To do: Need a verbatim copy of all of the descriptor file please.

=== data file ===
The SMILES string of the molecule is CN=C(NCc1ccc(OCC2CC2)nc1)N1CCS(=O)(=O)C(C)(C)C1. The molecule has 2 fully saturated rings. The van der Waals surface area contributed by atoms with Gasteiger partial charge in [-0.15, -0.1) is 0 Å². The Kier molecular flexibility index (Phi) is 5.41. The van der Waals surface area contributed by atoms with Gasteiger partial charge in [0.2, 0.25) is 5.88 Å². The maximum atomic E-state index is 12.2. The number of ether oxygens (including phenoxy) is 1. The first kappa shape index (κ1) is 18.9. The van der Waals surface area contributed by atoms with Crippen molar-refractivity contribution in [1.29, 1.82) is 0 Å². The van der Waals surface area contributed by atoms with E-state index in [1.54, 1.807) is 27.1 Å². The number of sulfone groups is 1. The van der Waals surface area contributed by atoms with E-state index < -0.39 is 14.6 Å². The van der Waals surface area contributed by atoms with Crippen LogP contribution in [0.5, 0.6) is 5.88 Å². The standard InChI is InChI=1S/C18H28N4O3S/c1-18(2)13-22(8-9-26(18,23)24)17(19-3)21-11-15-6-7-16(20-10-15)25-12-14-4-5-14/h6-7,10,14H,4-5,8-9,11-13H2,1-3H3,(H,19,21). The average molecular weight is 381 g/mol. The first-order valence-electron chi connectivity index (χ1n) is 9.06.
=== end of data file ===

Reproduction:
The SMILES string of the molecule is CN=C(NCc1ccc(OCC2CC2)nc1)N1CCS(=O)(=O)C(C)(C)C1. The molecule has 2 fully saturated rings. The van der Waals surface area contributed by atoms with Gasteiger partial charge in [-0.15, -0.1) is 0 Å². The Kier molecular flexibility index (Phi) is 5.41. The van der Waals surface area contributed by atoms with Gasteiger partial charge in [0.2, 0.25) is 5.88 Å². The maximum atomic E-state index is 12.2. The number of ether oxygens (including phenoxy) is 1. The first kappa shape index (κ1) is 18.9. The van der Waals surface area contributed by atoms with Crippen molar-refractivity contribution in [1.29, 1.82) is 0 Å². The van der Waals surface area contributed by atoms with E-state index in [1.54, 1.807) is 27.1 Å². The number of sulfone groups is 1. The van der Waals surface area contributed by atoms with E-state index < -0.39 is 14.6 Å². The van der Waals surface area contributed by atoms with Crippen LogP contribution in [0.5, 0.6) is 5.88 Å². The standard InChI is InChI=1S/C18H28N4O3S/c1-18(2)13-22(8-9-26(18,23)24)17(19-3)21-11-15-6-7-16(20-10-15)25-12-14-4-5-14/h6-7,10,14H,4-5,8-9,11-13H2,1-3H3,(H,19,21). The average molecular weight is 381 g/mol. The first-order valence-electron chi connectivity index (χ1n) is 9.06.